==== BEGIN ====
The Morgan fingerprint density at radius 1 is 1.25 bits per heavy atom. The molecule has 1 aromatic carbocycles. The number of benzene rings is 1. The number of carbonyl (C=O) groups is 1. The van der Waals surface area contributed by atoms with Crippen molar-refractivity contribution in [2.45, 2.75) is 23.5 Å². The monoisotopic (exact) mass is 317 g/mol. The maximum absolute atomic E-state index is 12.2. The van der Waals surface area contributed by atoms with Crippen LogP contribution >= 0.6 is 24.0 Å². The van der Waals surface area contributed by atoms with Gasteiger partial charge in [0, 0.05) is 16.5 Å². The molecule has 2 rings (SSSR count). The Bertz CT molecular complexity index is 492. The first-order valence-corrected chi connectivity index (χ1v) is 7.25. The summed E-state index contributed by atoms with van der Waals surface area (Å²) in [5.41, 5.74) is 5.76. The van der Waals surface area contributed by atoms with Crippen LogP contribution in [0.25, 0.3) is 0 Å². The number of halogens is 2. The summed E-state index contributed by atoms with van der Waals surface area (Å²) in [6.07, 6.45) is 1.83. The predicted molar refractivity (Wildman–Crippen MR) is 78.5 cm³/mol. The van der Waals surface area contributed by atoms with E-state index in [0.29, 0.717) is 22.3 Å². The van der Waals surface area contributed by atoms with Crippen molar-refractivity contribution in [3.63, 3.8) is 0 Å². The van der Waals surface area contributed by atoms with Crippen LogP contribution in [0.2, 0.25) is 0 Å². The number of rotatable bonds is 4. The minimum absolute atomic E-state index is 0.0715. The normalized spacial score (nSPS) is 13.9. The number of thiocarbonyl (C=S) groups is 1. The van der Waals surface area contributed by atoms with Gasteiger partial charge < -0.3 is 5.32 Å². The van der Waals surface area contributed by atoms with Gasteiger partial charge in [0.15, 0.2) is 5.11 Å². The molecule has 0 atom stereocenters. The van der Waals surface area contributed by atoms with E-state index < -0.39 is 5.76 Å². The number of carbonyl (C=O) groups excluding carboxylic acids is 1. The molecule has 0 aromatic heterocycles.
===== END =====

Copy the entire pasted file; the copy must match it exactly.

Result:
The Morgan fingerprint density at radius 1 is 1.25 bits per heavy atom. The molecule has 1 aromatic carbocycles. The number of benzene rings is 1. The number of carbonyl (C=O) groups is 1. The van der Waals surface area contributed by atoms with Crippen molar-refractivity contribution in [2.45, 2.75) is 23.5 Å². The monoisotopic (exact) mass is 317 g/mol. The maximum absolute atomic E-state index is 12.2. The van der Waals surface area contributed by atoms with Crippen LogP contribution >= 0.6 is 24.0 Å². The van der Waals surface area contributed by atoms with Gasteiger partial charge in [0, 0.05) is 16.5 Å². The molecule has 2 rings (SSSR count). The Bertz CT molecular complexity index is 492. The first-order valence-corrected chi connectivity index (χ1v) is 7.25. The summed E-state index contributed by atoms with van der Waals surface area (Å²) in [5.41, 5.74) is 5.76. The van der Waals surface area contributed by atoms with Crippen LogP contribution in [0.25, 0.3) is 0 Å². The number of halogens is 2. The summed E-state index contributed by atoms with van der Waals surface area (Å²) in [6.07, 6.45) is 1.83. The predicted molar refractivity (Wildman–Crippen MR) is 78.5 cm³/mol. The van der Waals surface area contributed by atoms with E-state index in [0.29, 0.717) is 22.3 Å². The van der Waals surface area contributed by atoms with Crippen molar-refractivity contribution in [3.63, 3.8) is 0 Å². The van der Waals surface area contributed by atoms with Crippen LogP contribution in [0.2, 0.25) is 0 Å². The number of rotatable bonds is 4. The minimum absolute atomic E-state index is 0.0715. The normalized spacial score (nSPS) is 13.9. The number of thiocarbonyl (C=S) groups is 1. The van der Waals surface area contributed by atoms with Gasteiger partial charge < -0.3 is 5.32 Å². The van der Waals surface area contributed by atoms with Gasteiger partial charge in [0.15, 0.2) is 5.11 Å². The molecule has 0 atom stereocenters. The van der Waals surface area contributed by atoms with E-state index < -0.39 is 5.76 Å². The number of carbonyl (C=O) groups excluding carboxylic acids is 1. The molecule has 0 aromatic heterocycles.